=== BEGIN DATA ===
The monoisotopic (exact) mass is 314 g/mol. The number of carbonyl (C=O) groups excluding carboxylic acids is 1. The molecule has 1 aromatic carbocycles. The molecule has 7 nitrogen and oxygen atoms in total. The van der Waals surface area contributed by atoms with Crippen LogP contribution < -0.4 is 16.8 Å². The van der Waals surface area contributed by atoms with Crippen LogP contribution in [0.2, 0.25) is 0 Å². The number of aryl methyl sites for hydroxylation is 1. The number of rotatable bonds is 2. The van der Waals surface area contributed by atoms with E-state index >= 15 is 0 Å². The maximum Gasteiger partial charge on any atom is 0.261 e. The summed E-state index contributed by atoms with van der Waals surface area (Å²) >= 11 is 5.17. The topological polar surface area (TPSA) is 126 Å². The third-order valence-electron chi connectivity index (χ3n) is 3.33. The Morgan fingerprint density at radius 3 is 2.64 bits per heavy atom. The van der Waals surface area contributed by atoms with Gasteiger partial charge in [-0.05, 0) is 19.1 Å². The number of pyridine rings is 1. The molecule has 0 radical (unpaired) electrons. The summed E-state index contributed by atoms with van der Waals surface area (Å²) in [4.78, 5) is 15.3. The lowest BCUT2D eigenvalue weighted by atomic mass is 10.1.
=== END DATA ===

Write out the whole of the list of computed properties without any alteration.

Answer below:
The monoisotopic (exact) mass is 314 g/mol. The number of carbonyl (C=O) groups excluding carboxylic acids is 1. The molecule has 1 aromatic carbocycles. The molecule has 7 nitrogen and oxygen atoms in total. The van der Waals surface area contributed by atoms with Crippen LogP contribution < -0.4 is 16.8 Å². The van der Waals surface area contributed by atoms with Crippen LogP contribution in [0.2, 0.25) is 0 Å². The number of aryl methyl sites for hydroxylation is 1. The number of rotatable bonds is 2. The van der Waals surface area contributed by atoms with E-state index >= 15 is 0 Å². The maximum Gasteiger partial charge on any atom is 0.261 e. The summed E-state index contributed by atoms with van der Waals surface area (Å²) >= 11 is 5.17. The topological polar surface area (TPSA) is 126 Å². The third-order valence-electron chi connectivity index (χ3n) is 3.33. The Morgan fingerprint density at radius 3 is 2.64 bits per heavy atom. The van der Waals surface area contributed by atoms with Gasteiger partial charge in [-0.05, 0) is 19.1 Å². The number of pyridine rings is 1. The molecule has 0 radical (unpaired) electrons. The summed E-state index contributed by atoms with van der Waals surface area (Å²) in [4.78, 5) is 15.3. The lowest BCUT2D eigenvalue weighted by atomic mass is 10.1.